What is a channel?

In Slack, teamwork and communication happen in channels. A channel is a single place for a team to share messages, tools and files. Read on to learn all about how to create, join and use channels to collaborate with your teammates.

All about channels

  • Channels can be organised by team, project or whatever else is relevant to you.
  • Team members can join and leave channels as needed.
  • Threads allow for focused and organised side-conversations within channels.


Create channels

Channels can be organised around anything, and a workspace can have as many as needed – there’s no limit! They're available for all subscriptions: Free, Standard, Plus and Enterprise Grid.

 Public channels


 Private channels

  • They're for discussions that shouldn’t be open to all members, so you must be invited to join one to view it in Slack.
  • By default, all members of a workspace (including some guests) can create private channels. Workspace owners can change this permission and limit channel creation to certain roles.


 Shared channels

  • Shared channels let separate organisations work together in a single channel, each from their own Slack workspace. This feature is available on the Standard, Plus and Enterprise Grid subscriptions.
  • Organisations can choose if they’d like a shared channel to be public or private for their workspace.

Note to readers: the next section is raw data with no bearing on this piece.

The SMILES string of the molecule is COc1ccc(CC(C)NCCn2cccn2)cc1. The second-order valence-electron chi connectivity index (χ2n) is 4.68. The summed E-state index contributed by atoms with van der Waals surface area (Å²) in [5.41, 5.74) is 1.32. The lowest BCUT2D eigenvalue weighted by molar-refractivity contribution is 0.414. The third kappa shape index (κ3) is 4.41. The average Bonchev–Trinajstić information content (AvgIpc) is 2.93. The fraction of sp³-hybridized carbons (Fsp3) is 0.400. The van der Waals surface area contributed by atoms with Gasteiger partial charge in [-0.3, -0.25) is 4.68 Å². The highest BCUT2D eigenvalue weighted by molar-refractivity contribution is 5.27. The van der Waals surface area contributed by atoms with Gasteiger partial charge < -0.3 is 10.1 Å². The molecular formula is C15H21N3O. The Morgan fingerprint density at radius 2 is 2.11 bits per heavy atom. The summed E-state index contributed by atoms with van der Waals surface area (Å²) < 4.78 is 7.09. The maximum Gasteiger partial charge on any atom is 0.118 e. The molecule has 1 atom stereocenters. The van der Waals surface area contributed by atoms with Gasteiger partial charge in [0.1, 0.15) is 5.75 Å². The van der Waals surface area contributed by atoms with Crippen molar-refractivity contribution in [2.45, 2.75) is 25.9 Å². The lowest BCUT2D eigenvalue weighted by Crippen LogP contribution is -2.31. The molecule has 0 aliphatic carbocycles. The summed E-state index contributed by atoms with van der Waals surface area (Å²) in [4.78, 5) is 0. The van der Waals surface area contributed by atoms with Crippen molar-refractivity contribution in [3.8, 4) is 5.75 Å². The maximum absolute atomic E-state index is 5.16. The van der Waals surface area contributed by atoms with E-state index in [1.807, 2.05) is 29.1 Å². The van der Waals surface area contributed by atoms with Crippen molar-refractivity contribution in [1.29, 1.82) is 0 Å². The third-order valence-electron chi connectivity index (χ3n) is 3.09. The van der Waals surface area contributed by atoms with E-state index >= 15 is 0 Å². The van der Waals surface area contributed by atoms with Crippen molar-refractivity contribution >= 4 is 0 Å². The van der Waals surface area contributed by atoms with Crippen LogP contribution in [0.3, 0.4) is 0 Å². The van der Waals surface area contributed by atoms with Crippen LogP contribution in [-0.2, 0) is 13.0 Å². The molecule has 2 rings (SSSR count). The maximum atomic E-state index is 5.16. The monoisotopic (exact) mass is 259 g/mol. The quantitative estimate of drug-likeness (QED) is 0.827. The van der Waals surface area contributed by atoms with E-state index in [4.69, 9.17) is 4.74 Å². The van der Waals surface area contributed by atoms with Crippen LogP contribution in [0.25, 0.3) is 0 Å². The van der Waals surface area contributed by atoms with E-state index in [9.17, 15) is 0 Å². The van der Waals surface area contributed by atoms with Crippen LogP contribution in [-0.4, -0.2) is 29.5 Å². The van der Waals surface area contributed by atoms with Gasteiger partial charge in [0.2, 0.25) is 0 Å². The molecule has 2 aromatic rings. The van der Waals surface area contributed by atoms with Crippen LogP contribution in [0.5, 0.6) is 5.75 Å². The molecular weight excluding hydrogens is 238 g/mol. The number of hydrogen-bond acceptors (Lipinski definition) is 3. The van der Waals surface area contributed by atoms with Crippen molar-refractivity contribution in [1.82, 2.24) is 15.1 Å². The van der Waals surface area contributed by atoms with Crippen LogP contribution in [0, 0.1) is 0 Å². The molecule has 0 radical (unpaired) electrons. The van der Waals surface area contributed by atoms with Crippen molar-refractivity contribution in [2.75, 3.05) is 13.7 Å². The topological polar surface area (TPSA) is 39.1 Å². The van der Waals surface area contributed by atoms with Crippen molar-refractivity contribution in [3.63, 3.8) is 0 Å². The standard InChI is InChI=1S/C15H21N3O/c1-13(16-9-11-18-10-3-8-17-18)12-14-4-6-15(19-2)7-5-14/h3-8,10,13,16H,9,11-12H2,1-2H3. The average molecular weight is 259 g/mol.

• All members (except guests) can send and accept invitations to share a channel. Depending on your workspace settings, the accepted invitation may need approval from an owner or admin before a channel is shared.


  Multi-workspace channels

  • Multi-workspace channels connect separate workspaces within an Enterprise Grid organisation. This feature is only available for the Enterprise Grid subscription.
  • Multi-workspace channels can be public or private.
  • Org owners and admins can create multi-workspace channels within their organisation, and give members permission to do this.


Join channels

How members join a channel depends on the type of channel it is.

 Public channels

 Private channels

 Shared channels

  • Whether the channel is public or private determines how members can join.

  Multi-workspace channels

  • Whether the channel is public or private determines how members can join.


Use channels

While a workspace can have as many channels as needed, Slack works best when channel guidelines are in place, and certain best practices are followed.

Guidelines


Best practices

  • Transparency matters, so most conversations should happen in public channels so that they’re searchable by all members. Don’t worry – members can set channel-specific notifications and choose when to get notified or mute activity altogether.
  • Maintenance is important: Archive unused channels when they’re no longer needed, or delete them entirely if you don’t want to preserve their history.
  • Manage who can post with spaces dedicated to announcements, reviewing support tickets or showcasing your team's work. 
  • If the nature of a channel changes, it can be converted from public to private, but not vice versa. For privacy reasons, private channels cannot be made public.